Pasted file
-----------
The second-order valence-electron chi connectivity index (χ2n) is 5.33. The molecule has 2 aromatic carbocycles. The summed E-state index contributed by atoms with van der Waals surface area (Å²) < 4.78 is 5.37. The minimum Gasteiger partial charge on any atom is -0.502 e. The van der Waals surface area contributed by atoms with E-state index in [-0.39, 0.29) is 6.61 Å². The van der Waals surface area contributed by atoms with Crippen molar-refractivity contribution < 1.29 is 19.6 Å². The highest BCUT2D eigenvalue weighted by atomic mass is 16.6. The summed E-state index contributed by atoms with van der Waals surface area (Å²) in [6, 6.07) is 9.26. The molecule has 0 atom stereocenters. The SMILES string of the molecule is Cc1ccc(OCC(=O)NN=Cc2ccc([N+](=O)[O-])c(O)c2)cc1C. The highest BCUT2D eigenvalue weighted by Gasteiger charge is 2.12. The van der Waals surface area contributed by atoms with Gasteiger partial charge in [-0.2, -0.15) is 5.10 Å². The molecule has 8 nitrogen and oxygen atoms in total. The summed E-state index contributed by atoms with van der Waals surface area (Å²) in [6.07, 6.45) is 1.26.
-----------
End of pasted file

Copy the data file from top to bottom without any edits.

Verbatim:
The second-order valence-electron chi connectivity index (χ2n) is 5.33. The molecule has 2 aromatic carbocycles. The summed E-state index contributed by atoms with van der Waals surface area (Å²) < 4.78 is 5.37. The minimum Gasteiger partial charge on any atom is -0.502 e. The van der Waals surface area contributed by atoms with E-state index in [-0.39, 0.29) is 6.61 Å². The van der Waals surface area contributed by atoms with Crippen molar-refractivity contribution < 1.29 is 19.6 Å². The highest BCUT2D eigenvalue weighted by atomic mass is 16.6. The summed E-state index contributed by atoms with van der Waals surface area (Å²) in [6, 6.07) is 9.26. The molecule has 0 atom stereocenters. The SMILES string of the molecule is Cc1ccc(OCC(=O)NN=Cc2ccc([N+](=O)[O-])c(O)c2)cc1C. The highest BCUT2D eigenvalue weighted by Gasteiger charge is 2.12. The van der Waals surface area contributed by atoms with Gasteiger partial charge in [-0.2, -0.15) is 5.10 Å². The molecule has 8 nitrogen and oxygen atoms in total. The summed E-state index contributed by atoms with van der Waals surface area (Å²) in [6.07, 6.45) is 1.26.